Del. Chris West during House debate.

POLITICAL FEATHERS RUFFLED: The three Democratic incumbents in legislative District 39 who are seeking re-election next year – state Sen. Nancy King and Dels. Kirill Reznik and Shane Robinson – will announce this week that they are endorsing Lesley Lopez, a communications professional, for the district’s third House seat, Josh Kurtz of Maryland Matters writes.But their decision to create a slate as well as to endorse has ruffled some feathers. And, with Baltimore County Del. Susan Aumann’s (R) surprise decision to retire, Del. Chris West (R) is poised to announce on Monday morning that he will seek the state Senate seat currently held by Democrat Jim Brochin.

Del. Kathy Afzali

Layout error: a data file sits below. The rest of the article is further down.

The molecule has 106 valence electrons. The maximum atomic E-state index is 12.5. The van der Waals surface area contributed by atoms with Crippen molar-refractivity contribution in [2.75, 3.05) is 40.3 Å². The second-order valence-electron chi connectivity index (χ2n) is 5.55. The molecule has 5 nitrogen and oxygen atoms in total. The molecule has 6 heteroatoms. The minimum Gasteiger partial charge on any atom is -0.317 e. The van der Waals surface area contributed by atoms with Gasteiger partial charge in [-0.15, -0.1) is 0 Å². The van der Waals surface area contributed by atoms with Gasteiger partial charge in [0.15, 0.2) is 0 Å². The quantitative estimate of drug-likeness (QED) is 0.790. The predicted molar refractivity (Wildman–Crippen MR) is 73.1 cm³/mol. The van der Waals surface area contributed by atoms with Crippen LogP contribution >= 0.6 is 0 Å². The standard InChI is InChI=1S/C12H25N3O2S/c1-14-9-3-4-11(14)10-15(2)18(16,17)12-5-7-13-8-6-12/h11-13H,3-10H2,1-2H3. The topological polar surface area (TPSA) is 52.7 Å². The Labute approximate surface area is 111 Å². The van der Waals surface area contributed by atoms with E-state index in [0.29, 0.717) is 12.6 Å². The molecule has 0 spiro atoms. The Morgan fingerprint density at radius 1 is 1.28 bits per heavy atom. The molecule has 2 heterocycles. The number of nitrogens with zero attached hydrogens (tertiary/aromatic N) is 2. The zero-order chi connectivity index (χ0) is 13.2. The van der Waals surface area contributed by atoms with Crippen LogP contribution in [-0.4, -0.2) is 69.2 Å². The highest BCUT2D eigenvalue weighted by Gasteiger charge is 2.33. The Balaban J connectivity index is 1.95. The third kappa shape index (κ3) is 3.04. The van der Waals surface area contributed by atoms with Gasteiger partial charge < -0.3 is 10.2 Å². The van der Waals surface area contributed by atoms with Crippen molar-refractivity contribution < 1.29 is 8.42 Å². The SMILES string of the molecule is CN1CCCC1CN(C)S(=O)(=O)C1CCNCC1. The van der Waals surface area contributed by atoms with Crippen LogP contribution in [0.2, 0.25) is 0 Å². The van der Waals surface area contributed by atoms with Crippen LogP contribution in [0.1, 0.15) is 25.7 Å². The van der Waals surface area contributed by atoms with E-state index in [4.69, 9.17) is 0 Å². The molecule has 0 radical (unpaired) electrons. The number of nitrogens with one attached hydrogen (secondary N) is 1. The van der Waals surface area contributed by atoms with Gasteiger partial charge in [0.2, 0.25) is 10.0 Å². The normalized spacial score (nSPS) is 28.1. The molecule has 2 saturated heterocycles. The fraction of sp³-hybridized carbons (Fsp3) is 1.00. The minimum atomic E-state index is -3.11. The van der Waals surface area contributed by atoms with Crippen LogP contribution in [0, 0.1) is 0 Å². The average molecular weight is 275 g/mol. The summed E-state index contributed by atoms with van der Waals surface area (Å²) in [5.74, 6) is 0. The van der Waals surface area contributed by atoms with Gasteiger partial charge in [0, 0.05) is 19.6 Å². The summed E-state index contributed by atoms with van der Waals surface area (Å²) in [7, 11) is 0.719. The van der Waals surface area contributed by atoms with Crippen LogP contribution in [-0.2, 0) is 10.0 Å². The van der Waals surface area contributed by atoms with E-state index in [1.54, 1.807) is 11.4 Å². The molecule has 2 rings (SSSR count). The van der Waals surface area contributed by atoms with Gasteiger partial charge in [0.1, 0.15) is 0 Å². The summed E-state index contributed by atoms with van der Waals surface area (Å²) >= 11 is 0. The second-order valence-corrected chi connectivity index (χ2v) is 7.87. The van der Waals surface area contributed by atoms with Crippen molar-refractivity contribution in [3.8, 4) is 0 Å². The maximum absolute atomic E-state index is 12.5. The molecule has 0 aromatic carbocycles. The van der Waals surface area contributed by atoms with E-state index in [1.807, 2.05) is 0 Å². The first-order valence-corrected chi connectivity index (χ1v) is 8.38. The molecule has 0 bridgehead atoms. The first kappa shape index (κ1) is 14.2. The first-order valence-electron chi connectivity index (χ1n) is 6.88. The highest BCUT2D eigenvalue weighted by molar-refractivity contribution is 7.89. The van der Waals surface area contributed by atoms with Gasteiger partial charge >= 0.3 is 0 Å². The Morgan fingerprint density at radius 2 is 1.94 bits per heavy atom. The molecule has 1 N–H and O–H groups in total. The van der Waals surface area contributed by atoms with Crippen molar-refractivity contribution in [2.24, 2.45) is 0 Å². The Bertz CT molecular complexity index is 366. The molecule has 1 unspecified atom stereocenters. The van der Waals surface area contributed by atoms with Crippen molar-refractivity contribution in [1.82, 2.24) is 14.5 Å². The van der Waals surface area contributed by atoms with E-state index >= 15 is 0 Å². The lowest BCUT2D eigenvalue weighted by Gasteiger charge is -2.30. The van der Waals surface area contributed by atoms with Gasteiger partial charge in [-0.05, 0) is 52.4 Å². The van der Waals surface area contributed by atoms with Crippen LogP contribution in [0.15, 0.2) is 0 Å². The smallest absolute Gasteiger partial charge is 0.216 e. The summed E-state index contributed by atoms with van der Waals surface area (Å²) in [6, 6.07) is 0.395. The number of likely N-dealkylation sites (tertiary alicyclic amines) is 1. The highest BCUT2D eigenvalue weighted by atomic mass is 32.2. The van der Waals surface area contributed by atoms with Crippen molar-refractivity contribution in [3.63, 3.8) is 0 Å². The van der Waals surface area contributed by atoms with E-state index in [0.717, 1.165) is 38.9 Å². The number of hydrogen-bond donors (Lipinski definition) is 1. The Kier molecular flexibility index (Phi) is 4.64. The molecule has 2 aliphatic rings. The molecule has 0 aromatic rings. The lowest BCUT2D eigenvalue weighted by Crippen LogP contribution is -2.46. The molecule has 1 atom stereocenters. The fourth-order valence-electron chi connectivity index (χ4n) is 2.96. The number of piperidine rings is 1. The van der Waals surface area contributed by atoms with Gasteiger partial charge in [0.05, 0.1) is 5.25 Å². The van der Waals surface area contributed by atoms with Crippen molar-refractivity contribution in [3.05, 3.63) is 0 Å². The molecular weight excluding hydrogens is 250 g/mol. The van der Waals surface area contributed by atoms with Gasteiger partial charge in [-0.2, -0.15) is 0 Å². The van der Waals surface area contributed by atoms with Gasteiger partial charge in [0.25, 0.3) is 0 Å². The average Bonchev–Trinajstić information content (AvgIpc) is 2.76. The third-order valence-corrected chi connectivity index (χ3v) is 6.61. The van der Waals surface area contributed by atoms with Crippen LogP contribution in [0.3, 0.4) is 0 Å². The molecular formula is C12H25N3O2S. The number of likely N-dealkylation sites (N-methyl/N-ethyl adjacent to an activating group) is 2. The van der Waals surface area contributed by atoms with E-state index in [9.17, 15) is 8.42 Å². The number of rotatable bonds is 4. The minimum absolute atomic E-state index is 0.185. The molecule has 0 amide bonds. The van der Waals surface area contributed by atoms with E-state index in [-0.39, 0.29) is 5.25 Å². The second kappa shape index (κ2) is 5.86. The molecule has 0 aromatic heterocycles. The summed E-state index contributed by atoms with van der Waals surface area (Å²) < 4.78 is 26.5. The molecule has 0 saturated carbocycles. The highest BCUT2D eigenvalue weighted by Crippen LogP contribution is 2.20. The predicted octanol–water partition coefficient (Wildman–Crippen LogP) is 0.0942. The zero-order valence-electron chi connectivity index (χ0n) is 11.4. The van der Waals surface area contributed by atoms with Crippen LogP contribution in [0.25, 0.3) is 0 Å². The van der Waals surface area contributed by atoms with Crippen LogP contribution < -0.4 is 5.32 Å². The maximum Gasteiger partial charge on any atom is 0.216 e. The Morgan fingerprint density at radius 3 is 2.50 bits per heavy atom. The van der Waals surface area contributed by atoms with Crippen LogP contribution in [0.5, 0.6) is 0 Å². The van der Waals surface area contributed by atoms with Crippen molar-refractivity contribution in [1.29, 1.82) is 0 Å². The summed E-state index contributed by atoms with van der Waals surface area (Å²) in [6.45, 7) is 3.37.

AFZALI WON’T SEEK REELECTION: In an email and on Facebook Tuesday, Del. Kathy Afzali, the two-term Frederick County Republican, announced she will not be seeking reelection for delegate. She says she “will make an announcement after Labor Day about her future political plans.” Afzali ran for Congress in the 6th Congressional District in 2012, but the Donate button at the bottom of her announcement is still connected to her state continuing committee. Any contributions there cannot be used for a federal race, leading to speculation she will run for a county office.

WOMEN RUN FOR MO CO COUNCIL: Only one of the two women currently serving on Montgomery’s nine-member County Council — Nancy Navarro — is up for re-election next year when four incumbents must vacate their seats because of new term limits. This leaves plenty of opportunity for new female candidates to fill those seats on what has historically been a council dominated by men, reports Glynis Kazanjian for MarylandReporter. So far, three women are running for council seats, and at least two others are considering it.  The list is likely to grow longer.